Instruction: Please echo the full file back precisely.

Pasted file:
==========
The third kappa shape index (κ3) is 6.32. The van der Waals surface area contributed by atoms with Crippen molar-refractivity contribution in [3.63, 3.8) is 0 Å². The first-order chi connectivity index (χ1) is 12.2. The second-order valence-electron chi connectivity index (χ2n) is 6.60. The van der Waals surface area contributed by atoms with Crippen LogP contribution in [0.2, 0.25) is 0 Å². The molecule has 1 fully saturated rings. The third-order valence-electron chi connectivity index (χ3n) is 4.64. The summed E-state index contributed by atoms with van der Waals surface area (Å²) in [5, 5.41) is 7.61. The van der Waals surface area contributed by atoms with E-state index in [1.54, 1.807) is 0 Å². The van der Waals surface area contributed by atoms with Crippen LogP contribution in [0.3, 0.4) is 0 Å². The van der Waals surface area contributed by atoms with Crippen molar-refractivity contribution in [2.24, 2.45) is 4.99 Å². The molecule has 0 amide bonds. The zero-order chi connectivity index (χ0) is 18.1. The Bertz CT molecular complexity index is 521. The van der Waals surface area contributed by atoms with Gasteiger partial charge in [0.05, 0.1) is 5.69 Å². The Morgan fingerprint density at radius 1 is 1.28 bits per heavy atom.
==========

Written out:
The third kappa shape index (κ3) is 6.32. The van der Waals surface area contributed by atoms with Crippen molar-refractivity contribution in [3.63, 3.8) is 0 Å². The first-order chi connectivity index (χ1) is 12.2. The second-order valence-electron chi connectivity index (χ2n) is 6.60. The van der Waals surface area contributed by atoms with Crippen LogP contribution in [0.2, 0.25) is 0 Å². The molecule has 1 fully saturated rings. The third-order valence-electron chi connectivity index (χ3n) is 4.64. The summed E-state index contributed by atoms with van der Waals surface area (Å²) in [5, 5.41) is 7.61. The van der Waals surface area contributed by atoms with E-state index in [1.54, 1.807) is 0 Å². The van der Waals surface area contributed by atoms with Crippen LogP contribution in [0.3, 0.4) is 0 Å². The van der Waals surface area contributed by atoms with Crippen molar-refractivity contribution in [2.24, 2.45) is 4.99 Å². The molecule has 0 amide bonds. The zero-order chi connectivity index (χ0) is 18.1. The Bertz CT molecular complexity index is 521. The van der Waals surface area contributed by atoms with Gasteiger partial charge in [0.05, 0.1) is 5.69 Å². The Morgan fingerprint density at radius 1 is 1.28 bits per heavy atom.